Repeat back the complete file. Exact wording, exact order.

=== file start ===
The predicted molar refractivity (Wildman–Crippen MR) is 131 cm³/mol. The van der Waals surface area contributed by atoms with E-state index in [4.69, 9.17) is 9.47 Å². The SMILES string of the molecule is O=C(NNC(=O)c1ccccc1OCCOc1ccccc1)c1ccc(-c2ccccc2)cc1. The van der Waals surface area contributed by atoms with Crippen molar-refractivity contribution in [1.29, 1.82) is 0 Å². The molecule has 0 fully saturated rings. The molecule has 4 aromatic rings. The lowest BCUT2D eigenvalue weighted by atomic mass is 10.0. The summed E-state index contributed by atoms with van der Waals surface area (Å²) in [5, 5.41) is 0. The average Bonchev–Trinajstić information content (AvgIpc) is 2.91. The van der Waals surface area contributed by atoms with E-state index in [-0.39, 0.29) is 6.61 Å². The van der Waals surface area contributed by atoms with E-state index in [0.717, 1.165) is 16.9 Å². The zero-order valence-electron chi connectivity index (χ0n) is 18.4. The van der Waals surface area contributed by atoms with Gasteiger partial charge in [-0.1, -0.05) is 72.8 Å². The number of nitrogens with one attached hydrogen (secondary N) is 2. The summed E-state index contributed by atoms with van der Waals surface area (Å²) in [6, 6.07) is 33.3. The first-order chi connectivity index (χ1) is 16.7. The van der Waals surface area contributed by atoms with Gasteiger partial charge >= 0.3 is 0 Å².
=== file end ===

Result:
The predicted molar refractivity (Wildman–Crippen MR) is 131 cm³/mol. The van der Waals surface area contributed by atoms with E-state index in [4.69, 9.17) is 9.47 Å². The SMILES string of the molecule is O=C(NNC(=O)c1ccccc1OCCOc1ccccc1)c1ccc(-c2ccccc2)cc1. The van der Waals surface area contributed by atoms with Crippen molar-refractivity contribution in [1.29, 1.82) is 0 Å². The molecule has 0 fully saturated rings. The molecule has 4 aromatic rings. The lowest BCUT2D eigenvalue weighted by atomic mass is 10.0. The summed E-state index contributed by atoms with van der Waals surface area (Å²) in [5, 5.41) is 0. The average Bonchev–Trinajstić information content (AvgIpc) is 2.91. The van der Waals surface area contributed by atoms with E-state index in [-0.39, 0.29) is 6.61 Å². The van der Waals surface area contributed by atoms with E-state index in [0.717, 1.165) is 16.9 Å². The zero-order valence-electron chi connectivity index (χ0n) is 18.4. The van der Waals surface area contributed by atoms with Gasteiger partial charge in [-0.1, -0.05) is 72.8 Å². The number of nitrogens with one attached hydrogen (secondary N) is 2. The summed E-state index contributed by atoms with van der Waals surface area (Å²) in [6, 6.07) is 33.3. The first-order chi connectivity index (χ1) is 16.7. The van der Waals surface area contributed by atoms with Gasteiger partial charge >= 0.3 is 0 Å².